Scientists Reveal ‘Magic Boron Clusters’ on Monolayer Borophene

Researchers from the Institute of Physics of the Chinese Academy of Sciences, together with collaborators from the University of Science and Technology of China, have revealed the formation of boron clusters with magic numbers on monolayer borophene and observed the evolution process from monolayer borophene with adsorbed boron clusters to bilayer borophene.

Boron, which is next to carbon in the periodic table, has one electron less than carbon. This electron deficiency gives rise to its strong bonding ability and diverse boron polymorphs. Despite their variations, all boron polymorphs have as their building blocks B12 clusters, which have an icosahedral cage structure. However, research combining experimental and theoretical approaches has shown that small boron clusters in the gas phase, such as Bn (n = 3 to 12, 36), are planar or quasi-planar. This property has opened up the possibility of two-dimensional (2D) boron, also known as borophene. 

According to the polymorphic nature of borophene, the growth of boron clusters on metal surfaces can strongly influence its structure. However, previous studies have mainly focused on small boron clusters in the gas phase, and only a few theoretical studies have investigated the evolution of boron clusters from small clusters to 2D sheets on surfaces. 

In this study, the researchers discovered that, the growth of boron atoms onto a Cu(111) surface covered with a monolayer of borophene could generate boron clusters with a unique size distribution. Each boron cluster binds selectively to specific sites in each unit cell of the borophene monolayer, resulting in periodic arrays.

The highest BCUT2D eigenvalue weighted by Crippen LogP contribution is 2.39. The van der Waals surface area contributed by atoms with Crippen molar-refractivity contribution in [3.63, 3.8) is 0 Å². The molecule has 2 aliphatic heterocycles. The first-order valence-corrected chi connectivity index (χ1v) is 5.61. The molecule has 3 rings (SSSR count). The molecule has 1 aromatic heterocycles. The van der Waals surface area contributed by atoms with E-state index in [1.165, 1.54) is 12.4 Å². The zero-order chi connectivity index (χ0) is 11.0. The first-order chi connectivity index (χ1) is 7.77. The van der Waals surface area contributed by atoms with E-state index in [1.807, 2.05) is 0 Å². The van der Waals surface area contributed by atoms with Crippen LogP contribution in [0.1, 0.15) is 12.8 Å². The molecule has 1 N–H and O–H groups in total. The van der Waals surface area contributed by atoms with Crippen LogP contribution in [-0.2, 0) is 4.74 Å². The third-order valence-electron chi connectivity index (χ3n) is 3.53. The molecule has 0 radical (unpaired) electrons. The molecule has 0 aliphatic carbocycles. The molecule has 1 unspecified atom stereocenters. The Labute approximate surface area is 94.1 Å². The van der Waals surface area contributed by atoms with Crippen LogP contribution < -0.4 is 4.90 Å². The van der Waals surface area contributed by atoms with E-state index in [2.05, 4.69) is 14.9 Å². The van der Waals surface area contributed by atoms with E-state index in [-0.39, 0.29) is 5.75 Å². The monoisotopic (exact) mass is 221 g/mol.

Density functional theory (DFT) calculations identified the chemically adsorbed boron clusters as B5 clusters, and the formation and arrangement of these clusters on the surface were found to be the result of the in-plane charge distribution and electron delocalization in the monolayer borophene. 

In addition, the dense adsorption of B5 clusters on the monolayer borophene was observed to lead to spontaneous transformation into bilayer borophene. 

This study was supported by the National Science Foundation of China, the Ministry of Science and Technology of China, the Chinese Academy of Sciences and the Beijing Natural Science Foundation.

Fig. 1. The scanning tunneling microscope (STM) characterization, structural motifs, simulated STM image and charge redistribution of monolayer borophene on Cu(111). (Image by Institute of Physics)
Fig. 2. The STM characterization of boron clusters on monolayer borophene and their evolution to bilayer borophene. (Image by Institute of Physics)
Fig. 3. The structures of boron clusters (Bn), calculated structural motifs of monolayer borophene with adsorbed Bn, simulated STM image and the charge redistribution. (Image by Institute of Physics)

Fig. 4. The close-packed adsorption of B5 clusters on monolayer borophene and their transformation to bilayer borophene. (Image by Institute of Physics)

Source: Chinese Academy of Sciences

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